Making the Customer CEO
The key revolution of the Web is customer empowerment and engagement. The Web empowers the customer more than it empowers the organization. The implications are enormous.
There is one trend above all others that marks this out as the age of the Web. It is customer power. It is the informed, empowered, impatient customer who demands top quality service. The customer who demands a voice and an input. The customer who you simply can’t advertise and communicate at.
There is no point in making the customer king. Royalty has had its day. What you need to do is make the customer your CEO. Make them the most important person in your organization. Make them the center of everything you do.
Many organizations don’t like customers. At best, such organizations see the customer as a child that needs friendly guidance. At worst, such organizations build an inferior mousetrap and expect the customer to buy it without question.
“Let’s get this out of the way once and for all: trends are not one-off coining affairs,” states trendwatching.com, an independent and opinionated trend firm “Some trends are worth tracking for years and years, especially if they represent a radically new definition of what constitutes value to consumers. INFOLUST is one of them. So is GENERATION C.
“From a business and innovation angle, we’d like to argue that the CUSTOMER-MADE trend, co-creating with your customers, is the most important one to watch. Not because everything has to or will be co-created in the future, but because tapping into the collective experiences, skills and ingenuity of hundreds of millions of consumers around the world is a complete departure from the inward-looking, producer-versus-consumer innovation model so common to corporations around the world.”
Trendwatching.com defines customer-made as, “The phenomenon of corporations creating goods, services and experiences in close cooperation with experienced and creative consumers, tapping into their intellectual capital, and in exchange giving them a direct say in (and rewarding them for) what actually gets produced, manufactured, developed, designed, serviced, or processed.”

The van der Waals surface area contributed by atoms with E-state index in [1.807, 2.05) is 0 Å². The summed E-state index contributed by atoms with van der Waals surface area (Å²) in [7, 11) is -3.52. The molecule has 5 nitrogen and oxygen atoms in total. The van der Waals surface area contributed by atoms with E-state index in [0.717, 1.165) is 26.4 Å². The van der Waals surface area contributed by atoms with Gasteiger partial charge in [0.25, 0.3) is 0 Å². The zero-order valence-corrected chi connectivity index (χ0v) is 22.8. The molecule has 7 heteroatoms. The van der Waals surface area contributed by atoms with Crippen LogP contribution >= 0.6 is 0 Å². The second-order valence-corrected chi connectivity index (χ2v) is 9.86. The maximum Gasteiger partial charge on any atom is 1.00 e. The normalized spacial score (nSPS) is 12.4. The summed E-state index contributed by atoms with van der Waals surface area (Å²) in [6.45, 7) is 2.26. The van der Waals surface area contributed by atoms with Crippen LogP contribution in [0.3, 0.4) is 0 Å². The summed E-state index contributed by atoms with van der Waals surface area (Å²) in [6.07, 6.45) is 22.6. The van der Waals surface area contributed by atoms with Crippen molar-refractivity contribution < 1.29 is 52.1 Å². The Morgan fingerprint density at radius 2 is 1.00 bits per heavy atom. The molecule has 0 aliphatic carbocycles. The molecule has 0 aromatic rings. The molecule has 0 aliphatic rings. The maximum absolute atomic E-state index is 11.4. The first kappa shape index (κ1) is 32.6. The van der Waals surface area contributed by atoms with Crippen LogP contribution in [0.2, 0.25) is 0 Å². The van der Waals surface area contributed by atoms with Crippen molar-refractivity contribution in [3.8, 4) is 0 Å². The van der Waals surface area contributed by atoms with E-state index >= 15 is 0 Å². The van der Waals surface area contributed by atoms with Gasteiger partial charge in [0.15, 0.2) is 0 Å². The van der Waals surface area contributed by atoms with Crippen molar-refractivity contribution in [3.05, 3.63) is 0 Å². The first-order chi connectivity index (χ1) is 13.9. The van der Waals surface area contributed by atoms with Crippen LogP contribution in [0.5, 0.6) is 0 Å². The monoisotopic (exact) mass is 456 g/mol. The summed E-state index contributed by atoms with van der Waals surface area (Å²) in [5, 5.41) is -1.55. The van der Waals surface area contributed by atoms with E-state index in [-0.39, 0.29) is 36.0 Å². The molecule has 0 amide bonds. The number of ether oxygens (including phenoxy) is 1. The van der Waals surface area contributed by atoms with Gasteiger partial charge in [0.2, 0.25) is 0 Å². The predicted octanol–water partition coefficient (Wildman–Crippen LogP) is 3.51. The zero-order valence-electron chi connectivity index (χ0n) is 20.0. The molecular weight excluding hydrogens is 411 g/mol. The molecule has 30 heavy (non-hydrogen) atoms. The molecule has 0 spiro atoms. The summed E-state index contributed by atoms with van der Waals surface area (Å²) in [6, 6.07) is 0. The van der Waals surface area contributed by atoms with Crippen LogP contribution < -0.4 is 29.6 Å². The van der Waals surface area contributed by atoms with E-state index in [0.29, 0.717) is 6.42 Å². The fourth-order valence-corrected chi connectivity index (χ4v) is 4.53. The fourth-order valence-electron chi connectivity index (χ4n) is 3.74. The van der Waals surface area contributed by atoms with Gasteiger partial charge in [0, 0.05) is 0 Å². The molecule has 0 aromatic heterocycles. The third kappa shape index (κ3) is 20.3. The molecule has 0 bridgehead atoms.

The Web empowers the customer more than the organization because it gives organizational and communication tools to the customer that were previously only affordable by organizations. The Web also means that you no longer need to bring together a large group of people in one physical location to create an effective organizational structure.
Organizations are used to communicating and marketing at customers. The philosophy of much advertising is to see the customer as a Pavlov’s dog; someone who with repeat associative advertising will learn new tricks.
Many web teams have a disturbing lack of understanding of the customer. This is true whether the customer is a staff member for an intranet, a citizen visiting a government website, or a consumer for a commercial website. To be customer-centric you must spend a considerable part of every week interacting with, listening to and understanding your customer. There is no other way.
The websites that succeed are customer-focused. The websites that fail use organization-speak and are technology-centric. It’s as simple as that.
Customer-made: trendwatching.com http://www.trendwatching.com/briefing/
For your web content management solution, contact Gerry McGovern http://www.gerrymcgovern.com
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